Now we’re ready to set up the block device for use by VMWare Player.
check for existing loop devices using lo-setup (not lose-tup… )
$ losetup -a
( This will probably be null at first… )
set up the loop dev
$ losetup /dev/sdz/loopdev-ztest07 /opt/loopdev-ztest07.img
check to see it’s there
$ losetup -a /dev/loop7: :5152770 (/opt/loopdev-ztest07.img)
Now we can bring this virtual HDD loop device into VMWare Player by adding an existing “physical” harddrive as /dev/sdz/loopdev-ztest01 . To do this we have to start VMPlayer from the shell prompt, runing VMWare Player with the lib preloaded & pointing to the raw block loop device:
$ LD_PRELOAD=libvmware-bdwrapper.so.0 VMWARE_BDWRAPPER_DEVICES=/dev/sdz/loopdev-ztest01 vmplayer
I’ll assume you know what to do in VMWare Player at this point. At some point in setting up the Guest OS this harddisk will be partitioned and - if you use it as the main harddisk in the VMWare Guest - loaded up with an entire OS.
What’s next? After exiting the VMWare Player Guest we want to be able to access & manipulate the filesystem built by the VMWare Guest OS. Some care is required not to muck up the guest filesystem (accessing it from outside the Guest OS may/will force checks in the Guest OS in subsequent boot cycles)
From here we’ll need to treat our loop block dev differently, as it will now have actually disk partitions on it as well. Using the kpartx utility we can list the partitions in the block device & also provide them as individually mapped subdevices of loop7:
$ losetup -a /dev/loop7: :5152770 (/opt/loopdev-ztest07.img) $ kpartx -lv /dev/sdz/loopdev-ztest07 loopdev-ztest07p1 : 0 497664 /dev/sdz/loopdev-ztest07 2048 loopdev-ztest07p2 : 0 15880194 /dev/sdz/loopdev-ztest07 501758 # now map the actual partitions as subdevice in /dev/mapper $ kpartx -av /dev/sdz/loopdev-ztest07 add map loopdev-ztest01p1 (253:0): 0 497664 linear /dev/sdz/loopdev-ztest07 2048 add map loopdev-ztest07p2 (253:1): 0 15880194 linear /dev/sdz/loopdev-ztest01 501758 $ ls /dev/mapper/* ....] /dev/mapper/loopdev-ztest07p1 (partition 1 from the guest OS install) /dev/mapper/loopdev-ztest07p2 (partition 2 from the guest OS install) # FYI ... can also list the partitions directly from loop7 ... kpartx -lv /dev/loop7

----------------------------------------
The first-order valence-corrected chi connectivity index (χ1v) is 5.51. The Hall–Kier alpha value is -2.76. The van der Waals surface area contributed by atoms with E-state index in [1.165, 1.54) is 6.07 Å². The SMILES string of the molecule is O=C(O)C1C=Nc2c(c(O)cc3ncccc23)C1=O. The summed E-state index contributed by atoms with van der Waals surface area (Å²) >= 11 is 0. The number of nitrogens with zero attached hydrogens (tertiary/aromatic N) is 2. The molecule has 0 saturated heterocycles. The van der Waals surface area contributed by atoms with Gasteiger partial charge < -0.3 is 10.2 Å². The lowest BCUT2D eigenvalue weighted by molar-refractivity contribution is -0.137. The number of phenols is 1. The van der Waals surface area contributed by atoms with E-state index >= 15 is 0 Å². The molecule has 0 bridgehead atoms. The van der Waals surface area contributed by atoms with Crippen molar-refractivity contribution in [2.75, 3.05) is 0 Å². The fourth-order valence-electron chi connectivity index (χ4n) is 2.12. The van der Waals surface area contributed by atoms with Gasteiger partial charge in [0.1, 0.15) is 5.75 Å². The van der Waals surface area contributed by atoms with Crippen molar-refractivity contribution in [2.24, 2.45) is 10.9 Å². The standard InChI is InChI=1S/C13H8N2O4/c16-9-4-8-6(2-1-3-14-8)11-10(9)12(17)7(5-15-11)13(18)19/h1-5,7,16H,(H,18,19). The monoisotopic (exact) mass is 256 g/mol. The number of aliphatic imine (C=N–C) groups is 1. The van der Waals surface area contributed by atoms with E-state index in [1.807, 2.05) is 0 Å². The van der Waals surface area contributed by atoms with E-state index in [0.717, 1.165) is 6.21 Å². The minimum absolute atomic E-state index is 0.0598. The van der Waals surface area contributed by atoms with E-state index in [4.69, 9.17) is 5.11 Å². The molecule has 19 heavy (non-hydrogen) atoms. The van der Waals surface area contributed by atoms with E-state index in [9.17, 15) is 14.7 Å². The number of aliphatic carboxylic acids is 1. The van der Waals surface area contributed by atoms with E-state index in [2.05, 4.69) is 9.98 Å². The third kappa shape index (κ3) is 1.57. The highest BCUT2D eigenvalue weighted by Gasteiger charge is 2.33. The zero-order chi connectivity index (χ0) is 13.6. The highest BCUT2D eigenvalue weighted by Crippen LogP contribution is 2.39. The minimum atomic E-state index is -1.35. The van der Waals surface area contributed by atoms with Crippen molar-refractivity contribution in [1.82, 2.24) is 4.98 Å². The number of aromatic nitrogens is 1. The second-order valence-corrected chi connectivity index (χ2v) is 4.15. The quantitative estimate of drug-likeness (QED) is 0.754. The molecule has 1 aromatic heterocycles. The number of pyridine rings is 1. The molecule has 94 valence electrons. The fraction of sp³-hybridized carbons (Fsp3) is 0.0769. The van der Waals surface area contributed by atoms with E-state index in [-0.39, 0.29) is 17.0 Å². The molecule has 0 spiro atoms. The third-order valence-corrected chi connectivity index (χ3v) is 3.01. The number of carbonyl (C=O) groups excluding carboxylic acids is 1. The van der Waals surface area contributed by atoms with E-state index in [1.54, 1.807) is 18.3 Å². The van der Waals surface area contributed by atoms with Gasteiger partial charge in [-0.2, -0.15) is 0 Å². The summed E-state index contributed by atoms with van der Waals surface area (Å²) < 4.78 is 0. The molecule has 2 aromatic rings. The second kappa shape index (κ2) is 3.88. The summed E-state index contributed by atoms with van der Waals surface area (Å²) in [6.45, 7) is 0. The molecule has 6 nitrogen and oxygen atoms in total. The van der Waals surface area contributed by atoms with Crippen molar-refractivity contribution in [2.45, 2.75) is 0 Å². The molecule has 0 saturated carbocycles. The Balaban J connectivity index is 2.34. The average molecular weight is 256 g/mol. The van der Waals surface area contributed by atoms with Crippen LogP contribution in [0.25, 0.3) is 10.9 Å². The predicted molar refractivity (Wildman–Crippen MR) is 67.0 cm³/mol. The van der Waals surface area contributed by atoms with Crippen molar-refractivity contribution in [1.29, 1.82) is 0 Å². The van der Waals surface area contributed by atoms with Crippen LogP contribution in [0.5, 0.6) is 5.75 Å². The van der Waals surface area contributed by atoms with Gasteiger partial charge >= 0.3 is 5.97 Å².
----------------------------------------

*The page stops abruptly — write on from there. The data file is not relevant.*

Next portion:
mount the correct partition in /dev/mapper into an overmount dir
mount -t ext2 /dev/mapper/loopdev-ztest01p1 ./mnt1
list the newly mounted dev
mount | grep -i “mnt1”
go there & play in the mounted loop dev filesystem
reversing all the fun
kpartx -vd /dev/sdz/loopdev-ztest01
losetup -d /dev/sdz/loopdev-ztest01
Creating New Block Loop Devices:
$ ls -al /dev/loop* brw-rw---- 1 root disk 7, **0** 2010-08-21 22:57 loop**0** brw-rw---- 1 root disk 7, **1** 2010-08-21 22:57 loop**1** brw-rw---- 1 root disk 7, **2** 2010-08-21 22:57 loop**2** brw-rw---- 1 root disk 7, **3** 2010-08-21 22:57 loop**3** brw-rw---- 1 root disk 7, **4** 2010-08-21 22:57 loop**4** brw-rw---- 1 root disk 7, **5** 2010-08-21 22:57 loop**5** brw-rw---- 1 root disk 7, **6** 2010-08-21 22:57 loop**6** brw-rw---- 1 root disk 7, **7** 2010-08-21 22:57 loop**7** $ mknod -m660 /dev/loop250 b *7* 250 $ chgrp users /dev/loop250 $ ls -al /dev/loop250 brw-rw---- 1 root users *7*, **250** 2010-08-22 00:01 loop**250** # & remove the loop block device: $ unlink /dev/loop250
Note the *major*:**minor** numbers in creating the loop device. I looked at the existing major-minor number pattern already on my system, following the pattern *7*, **n** ... loop**(n)**. It may differ on other distros or unix systems, so it's best to check for the major number first & make sure you aren't duplicating an already existing minor number for any new loop dev you create. Also note the permissions listing, that "b" precedes the permissions: **b**rw-rw---- indicating a **b**lock device.